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Similarities and discrepancies between exacerbations of asthma and chronic obstructive pulmonary disease
  1. Leonardo Fabbri,
  2. Bianca Beghé,
  3. Gaetano Caramori,
  4. Alberto Papi,
  5. Marina Saetta
  1. Dipartimento di Medicina Clinica e Sperimentale, Università di Ferrara, 44100 Ferrara, and Istituto di Medicina del Lavoro, Università di Padova, Padova, Italy
  1. Professor L Fabbri, Centro di Ricerca su Asma e BPCO, Università degli Studi di Ferrara, Via Savonarola 9, 44100 Ferrara, Italy. Lecture presented at the 1996 Winter Meeting of the British Thoracic Society.

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Asthma is a chronic inflammatory disorder of the airways which causes recurrent episodes of wheezing, breathlessness, chest tightness, and cough, symptoms which are usually associated with reversible airflow limitation.1 2 This definition includes the recurrence of respiratory symptoms which might be otherwise classified as asthma exacerbations. However, the term asthma exacerbation is usually reserved for more severe and/or more persistent respiratory symptoms requiring a prolonged increase of current antiasthma medication.1 2 Chronic obstructive pulmonary disease (COPD) is defined as a progressive airflow limitation, mostly irreversible.3 4 The term COPD includes patients with obstructive chronic bronchitis and/or pulmonary emphysema.3 4 Patients with moderate or severe persistent asthma may also have an irreversible component of airflow limitation, and thus they may also be included in the definition of COPD.3 The definition of COPD does not include exacerbations,3-5 even if exacerbations are the main cause of medical intervention and admission to hospital in these patients.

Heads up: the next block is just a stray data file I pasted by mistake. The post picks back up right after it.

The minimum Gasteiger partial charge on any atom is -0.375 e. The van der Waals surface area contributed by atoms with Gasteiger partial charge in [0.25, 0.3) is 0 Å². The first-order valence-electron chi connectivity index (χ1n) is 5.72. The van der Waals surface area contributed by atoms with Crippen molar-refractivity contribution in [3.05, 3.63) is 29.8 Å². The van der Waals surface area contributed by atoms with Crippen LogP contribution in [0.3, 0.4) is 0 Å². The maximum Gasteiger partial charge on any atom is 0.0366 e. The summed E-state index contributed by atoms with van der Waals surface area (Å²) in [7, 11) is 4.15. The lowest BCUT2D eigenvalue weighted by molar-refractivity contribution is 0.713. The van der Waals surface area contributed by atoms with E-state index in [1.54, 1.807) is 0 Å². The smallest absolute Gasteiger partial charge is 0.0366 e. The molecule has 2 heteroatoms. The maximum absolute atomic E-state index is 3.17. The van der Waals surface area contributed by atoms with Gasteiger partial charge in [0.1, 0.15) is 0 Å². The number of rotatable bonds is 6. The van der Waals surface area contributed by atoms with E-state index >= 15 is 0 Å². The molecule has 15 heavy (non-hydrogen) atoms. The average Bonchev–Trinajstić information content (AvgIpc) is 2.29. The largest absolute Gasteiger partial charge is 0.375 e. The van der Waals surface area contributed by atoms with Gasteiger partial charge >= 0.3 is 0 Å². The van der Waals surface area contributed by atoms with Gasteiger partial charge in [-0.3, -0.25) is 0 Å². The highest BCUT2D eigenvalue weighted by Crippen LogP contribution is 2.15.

Definitions of mild and severe exacerbations of asthma and COPD

Recent guidelines provide classifications of exacerbations of asthma and COPD based on clinical parameters.1-4 6Although these classifications may provide a useful tool for clinical studies, they are not standardised and they are rather cumbersome and difficult to use in clinical practice. The definitions derived from the literature are operational and vary with investigators.7-14 In this article we will try to provide some definitions to be subsequently used to discuss the pathogenesis and treatment of the two diseases.

Mild exacerbations of asthma may be defined as increased intensity or frequency of symptoms and/or worsened lung function—that is, decreased forced expiratory flows or increased variability of peak expiratory flow—that force the patient either to change prescribed treatment and/or to seek medical attention.13 14 The borderline between ongoing symptoms with frequent use of rescue medication and mild exacerbations may be difficult …

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